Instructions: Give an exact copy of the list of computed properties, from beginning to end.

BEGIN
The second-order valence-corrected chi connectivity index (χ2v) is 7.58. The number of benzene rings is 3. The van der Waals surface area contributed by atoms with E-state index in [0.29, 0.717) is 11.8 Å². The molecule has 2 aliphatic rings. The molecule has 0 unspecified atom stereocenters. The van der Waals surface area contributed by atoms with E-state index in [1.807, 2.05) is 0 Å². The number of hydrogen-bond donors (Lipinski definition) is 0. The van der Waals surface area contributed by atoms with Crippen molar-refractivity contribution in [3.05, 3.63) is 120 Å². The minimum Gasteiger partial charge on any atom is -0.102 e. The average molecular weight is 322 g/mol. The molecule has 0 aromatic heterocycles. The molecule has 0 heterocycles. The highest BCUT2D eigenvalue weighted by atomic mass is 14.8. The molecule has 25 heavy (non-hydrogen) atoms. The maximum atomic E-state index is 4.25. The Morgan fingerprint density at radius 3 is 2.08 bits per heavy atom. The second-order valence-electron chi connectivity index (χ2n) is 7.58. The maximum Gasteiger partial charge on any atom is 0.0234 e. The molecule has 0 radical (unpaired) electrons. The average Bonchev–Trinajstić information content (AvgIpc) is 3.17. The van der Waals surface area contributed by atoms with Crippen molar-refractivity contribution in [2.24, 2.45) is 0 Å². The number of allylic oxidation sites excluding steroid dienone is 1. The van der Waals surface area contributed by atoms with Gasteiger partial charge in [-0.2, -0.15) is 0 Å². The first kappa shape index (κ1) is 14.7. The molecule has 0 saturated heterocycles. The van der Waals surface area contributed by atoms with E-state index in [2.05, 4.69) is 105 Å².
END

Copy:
The second-order valence-corrected chi connectivity index (χ2v) is 7.58. The number of benzene rings is 3. The van der Waals surface area contributed by atoms with E-state index in [0.29, 0.717) is 11.8 Å². The molecule has 2 aliphatic rings. The molecule has 0 unspecified atom stereocenters. The van der Waals surface area contributed by atoms with E-state index in [1.807, 2.05) is 0 Å². The number of hydrogen-bond donors (Lipinski definition) is 0. The van der Waals surface area contributed by atoms with Crippen molar-refractivity contribution in [3.05, 3.63) is 120 Å². The minimum Gasteiger partial charge on any atom is -0.102 e. The average molecular weight is 322 g/mol. The molecule has 0 aromatic heterocycles. The molecule has 0 heterocycles. The highest BCUT2D eigenvalue weighted by atomic mass is 14.8. The molecule has 25 heavy (non-hydrogen) atoms. The maximum atomic E-state index is 4.25. The Morgan fingerprint density at radius 3 is 2.08 bits per heavy atom. The second-order valence-electron chi connectivity index (χ2n) is 7.58. The maximum Gasteiger partial charge on any atom is 0.0234 e. The molecule has 0 radical (unpaired) electrons. The average Bonchev–Trinajstić information content (AvgIpc) is 3.17. The van der Waals surface area contributed by atoms with Crippen molar-refractivity contribution in [2.24, 2.45) is 0 Å². The number of allylic oxidation sites excluding steroid dienone is 1. The van der Waals surface area contributed by atoms with Gasteiger partial charge in [-0.2, -0.15) is 0 Å². The first kappa shape index (κ1) is 14.7. The molecule has 0 saturated heterocycles. The van der Waals surface area contributed by atoms with E-state index in [2.05, 4.69) is 105 Å².